(KANSAS CITY, Mo.), May 20, 2010 – Rather than making history for its deep recession and record unemployment, 2009 might instead be remembered as the year business startups reached their highest level in 14 years – even exceeding the number of startups during the peak 1999-2000 technology boom.

According to the Kauffman Index of Entrepreneurial Activity, a leading indicator of new-business creation in the United States, the number of new businesses created during the 2007–2009 recession years increased steadily year to year. In 2009, the 340 out of 100,000 adults who started businesses each month represent a 4 percent increase over 2008, or 27,000 more starts per month than in 2008 and 60,000 more starts per month than in 2007.

In 2009, 558,000 new businesses were created each month (0.34 in 2009). The index increased for the second straight year, from 0.30 percent in 2007 to 0.32 percent in 2008.

“Challenging economic times can serve as a motivational boost to individuals who have been laid-off to become their own employers and future job creators,”said Carl Schramm, president and CEO of the Kauffman Foundation. “Because entrepreneurs drive the economy, the growth in 2009 business startups is encouraging and hopefully points to a hopeful trend in terms of our economic recovery.”

Capturing new business owners in their first month of significant business activity, the Kauffman Index of Entrepreneurial Activity provides the earliest documentation of new-business development across the country. The percentage of the adult, non-business-owner population that starts a business each month is measured using data from the monthly Current Population Survey (CPS), conducted by the U.S. Bureau of the Census and the Bureau of Labor Statistics. In addition to this overall rate of entrepreneurial activity, the Kauffman Index presents separate estimates for specific demographic groups, states and select metropolitan statistical areas (MSAs). It provides the only national measure of business creation by specific demographic groups.

New 2009 data allow for an update to previous reports, revealing important shifts in the national level of entrepreneurial activity, and in the demographic and geographic composition of new entrepreneurs across the country between 1996 and 2009. Interactive data spanning all 14 years is available at www.kauffman.org/kiea.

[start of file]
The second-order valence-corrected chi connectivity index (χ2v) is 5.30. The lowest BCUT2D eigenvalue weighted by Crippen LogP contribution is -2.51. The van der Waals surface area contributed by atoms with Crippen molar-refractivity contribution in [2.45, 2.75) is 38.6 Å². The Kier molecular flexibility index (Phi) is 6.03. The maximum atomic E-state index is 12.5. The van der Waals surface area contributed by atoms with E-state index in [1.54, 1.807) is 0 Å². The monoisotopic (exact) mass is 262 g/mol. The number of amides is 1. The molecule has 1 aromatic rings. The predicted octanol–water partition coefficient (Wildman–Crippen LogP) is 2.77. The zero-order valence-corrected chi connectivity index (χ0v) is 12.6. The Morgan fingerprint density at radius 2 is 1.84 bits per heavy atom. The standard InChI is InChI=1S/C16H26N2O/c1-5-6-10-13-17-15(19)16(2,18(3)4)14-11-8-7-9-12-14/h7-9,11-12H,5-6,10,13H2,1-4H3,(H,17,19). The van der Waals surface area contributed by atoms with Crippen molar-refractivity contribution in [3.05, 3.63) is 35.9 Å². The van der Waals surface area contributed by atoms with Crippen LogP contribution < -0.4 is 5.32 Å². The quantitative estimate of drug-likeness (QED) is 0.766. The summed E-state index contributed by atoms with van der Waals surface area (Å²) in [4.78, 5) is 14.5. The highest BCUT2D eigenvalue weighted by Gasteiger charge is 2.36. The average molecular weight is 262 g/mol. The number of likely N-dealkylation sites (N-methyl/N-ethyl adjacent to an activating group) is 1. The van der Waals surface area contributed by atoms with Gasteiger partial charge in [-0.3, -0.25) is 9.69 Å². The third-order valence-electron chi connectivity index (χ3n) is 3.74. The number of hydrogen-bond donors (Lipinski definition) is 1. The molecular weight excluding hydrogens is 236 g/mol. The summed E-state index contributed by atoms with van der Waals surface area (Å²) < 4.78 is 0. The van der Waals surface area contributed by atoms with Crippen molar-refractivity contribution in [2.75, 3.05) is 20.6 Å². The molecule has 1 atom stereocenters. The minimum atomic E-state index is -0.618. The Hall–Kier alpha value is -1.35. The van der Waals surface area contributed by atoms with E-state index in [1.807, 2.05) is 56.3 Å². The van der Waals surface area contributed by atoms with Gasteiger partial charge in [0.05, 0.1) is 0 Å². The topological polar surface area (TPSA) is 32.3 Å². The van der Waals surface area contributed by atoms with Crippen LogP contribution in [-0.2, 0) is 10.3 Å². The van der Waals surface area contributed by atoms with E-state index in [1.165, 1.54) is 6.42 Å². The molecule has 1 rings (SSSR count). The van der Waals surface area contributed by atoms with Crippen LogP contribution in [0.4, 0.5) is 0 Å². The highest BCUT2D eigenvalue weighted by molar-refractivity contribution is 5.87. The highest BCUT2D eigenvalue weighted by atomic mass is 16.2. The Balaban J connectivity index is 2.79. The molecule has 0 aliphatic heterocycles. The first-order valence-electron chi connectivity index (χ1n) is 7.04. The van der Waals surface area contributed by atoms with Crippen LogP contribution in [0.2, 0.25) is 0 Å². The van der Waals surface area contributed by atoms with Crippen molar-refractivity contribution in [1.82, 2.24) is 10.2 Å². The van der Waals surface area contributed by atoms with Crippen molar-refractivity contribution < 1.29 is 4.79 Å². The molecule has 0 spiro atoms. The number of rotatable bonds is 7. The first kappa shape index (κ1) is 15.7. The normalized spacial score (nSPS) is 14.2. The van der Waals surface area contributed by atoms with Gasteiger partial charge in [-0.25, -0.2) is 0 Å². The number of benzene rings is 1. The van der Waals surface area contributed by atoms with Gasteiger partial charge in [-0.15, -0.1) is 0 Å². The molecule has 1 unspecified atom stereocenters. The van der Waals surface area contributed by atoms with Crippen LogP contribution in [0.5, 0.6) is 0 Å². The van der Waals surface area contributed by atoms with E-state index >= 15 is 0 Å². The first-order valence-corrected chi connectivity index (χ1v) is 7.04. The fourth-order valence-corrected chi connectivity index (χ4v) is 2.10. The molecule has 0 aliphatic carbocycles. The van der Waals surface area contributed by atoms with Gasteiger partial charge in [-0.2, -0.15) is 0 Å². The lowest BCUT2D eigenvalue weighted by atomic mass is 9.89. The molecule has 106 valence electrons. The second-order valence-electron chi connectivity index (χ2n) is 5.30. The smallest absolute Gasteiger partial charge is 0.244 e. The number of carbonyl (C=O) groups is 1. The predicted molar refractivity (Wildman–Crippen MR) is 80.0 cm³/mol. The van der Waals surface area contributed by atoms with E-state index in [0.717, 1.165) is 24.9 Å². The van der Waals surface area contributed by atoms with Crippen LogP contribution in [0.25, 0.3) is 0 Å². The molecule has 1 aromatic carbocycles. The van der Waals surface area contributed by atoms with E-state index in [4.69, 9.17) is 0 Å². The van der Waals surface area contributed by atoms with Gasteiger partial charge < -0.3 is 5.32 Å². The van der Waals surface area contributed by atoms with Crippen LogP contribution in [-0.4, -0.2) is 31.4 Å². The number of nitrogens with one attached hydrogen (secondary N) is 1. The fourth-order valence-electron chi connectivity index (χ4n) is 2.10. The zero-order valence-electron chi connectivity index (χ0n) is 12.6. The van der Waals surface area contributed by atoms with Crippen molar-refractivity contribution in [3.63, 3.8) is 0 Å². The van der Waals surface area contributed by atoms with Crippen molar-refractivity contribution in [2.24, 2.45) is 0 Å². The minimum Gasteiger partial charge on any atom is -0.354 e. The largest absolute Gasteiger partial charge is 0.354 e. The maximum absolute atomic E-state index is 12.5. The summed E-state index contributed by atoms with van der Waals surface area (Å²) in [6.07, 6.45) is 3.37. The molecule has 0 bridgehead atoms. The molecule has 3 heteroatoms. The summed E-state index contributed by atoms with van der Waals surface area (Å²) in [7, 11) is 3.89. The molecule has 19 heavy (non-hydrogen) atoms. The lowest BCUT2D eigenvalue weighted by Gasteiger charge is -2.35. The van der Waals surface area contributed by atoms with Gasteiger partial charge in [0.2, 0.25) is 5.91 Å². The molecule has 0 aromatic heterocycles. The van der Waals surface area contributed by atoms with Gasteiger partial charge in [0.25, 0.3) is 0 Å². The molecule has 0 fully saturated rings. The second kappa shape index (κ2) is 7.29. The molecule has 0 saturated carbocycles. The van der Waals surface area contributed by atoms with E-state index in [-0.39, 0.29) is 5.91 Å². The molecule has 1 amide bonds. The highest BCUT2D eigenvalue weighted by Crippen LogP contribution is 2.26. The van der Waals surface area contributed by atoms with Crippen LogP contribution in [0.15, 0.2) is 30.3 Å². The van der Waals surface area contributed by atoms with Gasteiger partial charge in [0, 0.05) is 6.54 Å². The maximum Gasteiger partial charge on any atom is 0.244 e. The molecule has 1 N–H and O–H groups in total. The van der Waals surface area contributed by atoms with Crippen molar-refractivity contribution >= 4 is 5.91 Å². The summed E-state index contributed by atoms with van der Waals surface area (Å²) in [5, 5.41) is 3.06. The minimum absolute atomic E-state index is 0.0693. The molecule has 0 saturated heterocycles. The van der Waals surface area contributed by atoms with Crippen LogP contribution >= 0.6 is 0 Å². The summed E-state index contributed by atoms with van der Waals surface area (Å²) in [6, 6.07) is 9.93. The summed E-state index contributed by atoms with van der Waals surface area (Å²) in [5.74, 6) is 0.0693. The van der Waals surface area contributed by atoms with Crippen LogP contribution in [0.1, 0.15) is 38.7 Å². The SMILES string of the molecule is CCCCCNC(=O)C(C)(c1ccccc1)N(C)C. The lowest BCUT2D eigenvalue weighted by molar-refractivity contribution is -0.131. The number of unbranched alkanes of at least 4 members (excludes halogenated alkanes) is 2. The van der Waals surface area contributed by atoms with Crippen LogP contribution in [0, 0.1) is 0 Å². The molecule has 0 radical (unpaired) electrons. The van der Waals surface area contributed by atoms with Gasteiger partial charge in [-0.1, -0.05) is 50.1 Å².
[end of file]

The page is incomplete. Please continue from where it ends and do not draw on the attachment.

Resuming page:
Entrepreneurship rates by race show that African-Americans experienced the largest increase in entrepreneurial activity between 2008 and 2009. Rising from 0.22 percent in 2008 to 0.27 percent in 2009, the rate was the highest over the 14 years of reported data but remains below other racial groups. In contrast, both Latinos and Asians experienced declines in entrepreneurial activity rates.

Entrepreneurship growth was highest among 35- to 44-year-olds, rising from 0.35 in 2008 to 0.40 in 2009. The oldest age group in the study (55-64 years) also experienced a large increase in business-creation rates from 2008 to 2009, contributing to a two-year upward trend to 0.40.

Among states, Oklahoma and Montana had the highest entrepreneurial activity rates, with 470 per 100,000 adults creating businesses each month. The other states with the highest rates were Arizona (460 per 100,000 adults), and Texas and Idaho, both with 450 businesses started per 100,000 adults. The five states with the lowest rates of entrepreneurial activity were Mississippi (170 per 100,000 adults), Nebraska (200 per 100,000 adults), Pennsylvania (200 per 100,000 adults) Alabama (210 per 100,000 adults) and Minnesota (220 per 100,000 adults).

There was substantial variation in entrepreneurial activity rates across states in 2009. Mississippi exhibited the lowest entrepreneurial rate, and Oklahoma and Montana had the highest rates.

“Entrepreneurial activity rates follow strong geographical patterns,”said Robert W. Fairlie, the study’s author and director of the master’s program in applied economics and finance at the University of California, Santa Cruz. “Entrepreneurial activity generally is highest in western and southern states, and lowest in the Midwestern and northeastern states.”

Other key findings for 2009 include:

  • Entrepreneurial activity increased from 2008 rates for both men and women (from 0.42 percent to 0.43 percent for men and from 0.24 percent to 0.25 percent for women).
  • The business-creation rate increased from 2008 to 2009 for non-Latino whites, from 0.31 percent to 0.33 percent, but declined for Latinos (from 0.48 percent to 0.46 percent) and Asians (from 0.35 percent to 0.31 percent).
  • The immigrant rate of entrepreneurial activity declined slightly from 0.53 percent in 2008 to 0.51 percent in 2009, but remained substantially higher than the native-born rate of 0.30 percent.
  • Although the western states continued to have the highest rates of entrepreneurial activity, this region saw a sharp decline from 0.42 percent in 2008 to 0.38 percent in 2009. Business-creation rates increased in the Midwest and South.
  • Among the United States’ fifteen largest metropolitan statistical areas, Houston had the highest entrepreneurial rate (0.63 percent) in 2009. Seattle had the lowest rate (0.16 percent).
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